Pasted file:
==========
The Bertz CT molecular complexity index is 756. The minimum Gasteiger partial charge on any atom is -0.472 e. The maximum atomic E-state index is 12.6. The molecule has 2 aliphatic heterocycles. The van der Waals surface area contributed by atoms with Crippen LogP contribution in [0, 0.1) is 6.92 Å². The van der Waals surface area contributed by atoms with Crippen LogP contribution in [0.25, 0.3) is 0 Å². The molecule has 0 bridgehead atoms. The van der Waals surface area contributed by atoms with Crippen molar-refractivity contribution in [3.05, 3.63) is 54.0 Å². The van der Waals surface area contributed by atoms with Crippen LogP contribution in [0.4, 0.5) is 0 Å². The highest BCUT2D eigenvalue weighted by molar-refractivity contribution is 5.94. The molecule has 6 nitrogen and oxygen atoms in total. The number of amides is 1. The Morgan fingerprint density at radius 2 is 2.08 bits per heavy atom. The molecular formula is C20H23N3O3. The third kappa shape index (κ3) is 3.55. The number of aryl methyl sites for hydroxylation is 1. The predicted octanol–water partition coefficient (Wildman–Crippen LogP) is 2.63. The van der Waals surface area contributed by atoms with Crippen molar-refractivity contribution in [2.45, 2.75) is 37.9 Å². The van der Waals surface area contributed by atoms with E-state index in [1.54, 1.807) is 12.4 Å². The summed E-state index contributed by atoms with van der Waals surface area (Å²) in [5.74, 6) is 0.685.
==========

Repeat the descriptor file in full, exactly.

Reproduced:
The Bertz CT molecular complexity index is 756. The minimum Gasteiger partial charge on any atom is -0.472 e. The maximum atomic E-state index is 12.6. The molecule has 2 aliphatic heterocycles. The van der Waals surface area contributed by atoms with Crippen LogP contribution in [0, 0.1) is 6.92 Å². The van der Waals surface area contributed by atoms with Crippen LogP contribution in [0.25, 0.3) is 0 Å². The molecule has 0 bridgehead atoms. The van der Waals surface area contributed by atoms with Crippen molar-refractivity contribution in [3.05, 3.63) is 54.0 Å². The van der Waals surface area contributed by atoms with Crippen LogP contribution in [0.4, 0.5) is 0 Å². The highest BCUT2D eigenvalue weighted by molar-refractivity contribution is 5.94. The molecule has 6 nitrogen and oxygen atoms in total. The number of amides is 1. The Morgan fingerprint density at radius 2 is 2.08 bits per heavy atom. The molecular formula is C20H23N3O3. The third kappa shape index (κ3) is 3.55. The number of aryl methyl sites for hydroxylation is 1. The predicted octanol–water partition coefficient (Wildman–Crippen LogP) is 2.63. The van der Waals surface area contributed by atoms with Crippen molar-refractivity contribution in [2.45, 2.75) is 37.9 Å². The van der Waals surface area contributed by atoms with E-state index in [1.54, 1.807) is 12.4 Å². The summed E-state index contributed by atoms with van der Waals surface area (Å²) in [5.74, 6) is 0.685.